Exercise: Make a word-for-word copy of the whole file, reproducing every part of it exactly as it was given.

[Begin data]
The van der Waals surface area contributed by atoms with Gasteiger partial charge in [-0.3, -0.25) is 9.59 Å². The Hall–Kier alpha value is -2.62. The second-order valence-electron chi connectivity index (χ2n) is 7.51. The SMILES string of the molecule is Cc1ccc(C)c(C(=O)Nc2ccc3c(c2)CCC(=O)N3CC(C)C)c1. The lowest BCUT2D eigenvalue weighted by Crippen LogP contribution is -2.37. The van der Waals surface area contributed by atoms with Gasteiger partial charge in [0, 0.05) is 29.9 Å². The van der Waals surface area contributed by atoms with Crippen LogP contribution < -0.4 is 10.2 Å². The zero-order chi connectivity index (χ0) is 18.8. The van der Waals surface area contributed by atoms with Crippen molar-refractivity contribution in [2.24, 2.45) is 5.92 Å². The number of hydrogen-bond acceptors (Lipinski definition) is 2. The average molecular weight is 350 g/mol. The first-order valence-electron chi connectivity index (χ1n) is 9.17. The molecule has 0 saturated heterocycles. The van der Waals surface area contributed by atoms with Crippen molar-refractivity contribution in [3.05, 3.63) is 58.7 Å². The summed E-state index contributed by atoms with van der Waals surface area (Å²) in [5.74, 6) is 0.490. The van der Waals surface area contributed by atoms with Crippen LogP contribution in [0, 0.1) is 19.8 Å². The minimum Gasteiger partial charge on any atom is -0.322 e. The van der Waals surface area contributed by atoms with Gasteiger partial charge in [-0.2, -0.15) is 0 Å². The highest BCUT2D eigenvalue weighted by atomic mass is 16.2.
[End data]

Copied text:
The van der Waals surface area contributed by atoms with Gasteiger partial charge in [-0.3, -0.25) is 9.59 Å². The Hall–Kier alpha value is -2.62. The second-order valence-electron chi connectivity index (χ2n) is 7.51. The SMILES string of the molecule is Cc1ccc(C)c(C(=O)Nc2ccc3c(c2)CCC(=O)N3CC(C)C)c1. The lowest BCUT2D eigenvalue weighted by Crippen LogP contribution is -2.37. The van der Waals surface area contributed by atoms with Gasteiger partial charge in [0, 0.05) is 29.9 Å². The van der Waals surface area contributed by atoms with Crippen LogP contribution < -0.4 is 10.2 Å². The zero-order chi connectivity index (χ0) is 18.8. The van der Waals surface area contributed by atoms with Crippen molar-refractivity contribution in [2.24, 2.45) is 5.92 Å². The number of hydrogen-bond acceptors (Lipinski definition) is 2. The average molecular weight is 350 g/mol. The first-order valence-electron chi connectivity index (χ1n) is 9.17. The molecule has 0 saturated heterocycles. The van der Waals surface area contributed by atoms with Crippen molar-refractivity contribution in [3.05, 3.63) is 58.7 Å². The summed E-state index contributed by atoms with van der Waals surface area (Å²) in [5.74, 6) is 0.490. The van der Waals surface area contributed by atoms with Crippen LogP contribution in [0, 0.1) is 19.8 Å². The minimum Gasteiger partial charge on any atom is -0.322 e. The van der Waals surface area contributed by atoms with Gasteiger partial charge in [-0.2, -0.15) is 0 Å². The highest BCUT2D eigenvalue weighted by atomic mass is 16.2.